After orientation, students have opportunities to continue to participate in events related to the prevention of sexual misconduct, dating violence, and stalking. Post-orientation events are varied in their format, and include workshops, awareness raising campaign, curriculum infusion, and community events. Collaboration between the departments responsible for providing education ensures that our messaging is aligned and that our programs build upon pre-orientation and orientation programming.

 

Workshops

 

Education workshops have been developed by providers on campus based on current best practices and campus needs. Workshop providers start with a standard plan and frequently modify it to meet the specific needs of the group requesting or hosting the workshop. In 2016, the Ending Violence at Iowa site provided a new mechanism for campus groups to learn about available workshops and request a workshop for their group. Assessments are collected at conclusion of each workshop to measure effectiveness and inform future programming.

 

Many workshops are scheduled at the request of a campus group that has reached out directly to the workshop provider or made a request through the Ending Violence at Iowa site. Ongoing collaboration across the campus community expands opportunities for campus partners to host these educational events. In 2016, groups that hosted events included Residence Education, Fraternity and Sorority Life, Athletics, the Center for Diversity and Enrichment, the Iowa City Police Department, International Student and Scholar Services, and the College of Law.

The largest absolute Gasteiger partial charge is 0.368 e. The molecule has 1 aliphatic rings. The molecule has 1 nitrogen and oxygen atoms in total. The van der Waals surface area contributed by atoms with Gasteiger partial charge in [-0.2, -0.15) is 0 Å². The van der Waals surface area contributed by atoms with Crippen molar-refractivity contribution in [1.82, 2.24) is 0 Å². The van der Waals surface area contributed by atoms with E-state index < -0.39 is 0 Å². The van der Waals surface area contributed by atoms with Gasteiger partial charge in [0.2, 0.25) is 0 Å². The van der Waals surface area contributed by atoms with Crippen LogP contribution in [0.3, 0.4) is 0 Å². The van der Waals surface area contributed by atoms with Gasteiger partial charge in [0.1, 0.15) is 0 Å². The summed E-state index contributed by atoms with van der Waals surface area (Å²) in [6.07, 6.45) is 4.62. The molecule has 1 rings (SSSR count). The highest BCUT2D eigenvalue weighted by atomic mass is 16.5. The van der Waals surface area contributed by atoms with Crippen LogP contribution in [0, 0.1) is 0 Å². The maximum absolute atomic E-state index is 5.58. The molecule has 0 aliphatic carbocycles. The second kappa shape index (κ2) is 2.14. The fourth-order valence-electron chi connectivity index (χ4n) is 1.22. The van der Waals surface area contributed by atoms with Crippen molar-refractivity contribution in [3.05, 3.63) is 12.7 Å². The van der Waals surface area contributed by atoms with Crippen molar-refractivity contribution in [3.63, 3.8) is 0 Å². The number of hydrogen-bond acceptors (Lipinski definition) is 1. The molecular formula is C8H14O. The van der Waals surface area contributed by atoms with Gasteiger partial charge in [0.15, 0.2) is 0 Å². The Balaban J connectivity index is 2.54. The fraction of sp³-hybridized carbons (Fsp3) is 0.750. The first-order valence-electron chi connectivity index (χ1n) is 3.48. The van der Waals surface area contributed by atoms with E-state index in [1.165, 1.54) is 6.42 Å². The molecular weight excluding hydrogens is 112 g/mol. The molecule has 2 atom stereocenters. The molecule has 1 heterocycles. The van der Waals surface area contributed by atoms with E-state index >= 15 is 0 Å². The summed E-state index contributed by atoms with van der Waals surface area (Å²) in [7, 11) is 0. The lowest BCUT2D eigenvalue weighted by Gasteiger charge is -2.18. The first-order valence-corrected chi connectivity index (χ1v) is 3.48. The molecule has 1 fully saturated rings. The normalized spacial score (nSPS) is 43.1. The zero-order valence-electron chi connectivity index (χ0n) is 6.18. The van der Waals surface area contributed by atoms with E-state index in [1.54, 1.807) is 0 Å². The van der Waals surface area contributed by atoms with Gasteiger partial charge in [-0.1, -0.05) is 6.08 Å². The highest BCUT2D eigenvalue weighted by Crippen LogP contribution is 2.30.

Workshop attendance and content area covered

Workshop attendance and content area covered

Unique participants are not tracked; someone attending two or more events may be counted more than once.

 

Curriculum infusion

 

Curriculum infusion engages the university community in prevention efforts by allowing prevention educators to work collaboratively with faculty members to design and deliver gender-based violence and discrimination prevention content across the curriculum. The process of integrating gender-based violence and discrimination prevention education into many disciplines challenges students to evaluate their beliefs about gender-based violence and discrimination and assess their knowledge of this issue on college campuses. In 2016, curriculum infusion in 15 classes reached 377 students, and included information about bystander intervention, consent, healthy relationships, and UI policies and procedures. Participating departments included Rhetoric, Health and Human Physiology, Higher Education and Student Affairs, and Communication Studies. Content was provided by WRAC, RVAP, OSMRC, and the Office of the Dean of Students.

 

Campaigns, community events, and information booklets

 

Campaigns play an important role in changing social norms by sharing basic facts with members of the community and raising awareness around issues of gender-based violence and discrimination. In 2016, six community campaigns or events organized by RVAP and WRAC raised awareness about the dynamics of sexual assault and provided information about local hotlines and resources.

 

RVAP, WRAC, and Student Health and Wellness had information tables at multiple campus events to promote their services and provide information about responding to someone who discloses being a victim/survivor.

 

Student Health and Wellness included information about affirmative consent and healthy relationships in their 2016 Healthy Hawk Challenge online survey, which was taken by 1765 students, and on displays in their office.

 

In fall 2016, the UI Parent and Family Network provided a safety booklet in every residence hall room highlighting resources available on campus to ensure students knew where to get help and where to make a report.

 

In 2016, RVAP trained 40 bar staff at Brothers Bar using the Raise the Bar curriculum, in which local bar staff gain knowledge on sexual assault dynamics, perpetrator red flags, the use of alcohol as a weapon and camouflage, and bystander intervention skills with the goal of developing a coordinated response to prevent sexual assault.

 

Peer leaders trained by WRAC and RVAP co-facilitate workshops on campus and help with coordinating community awareness raising events.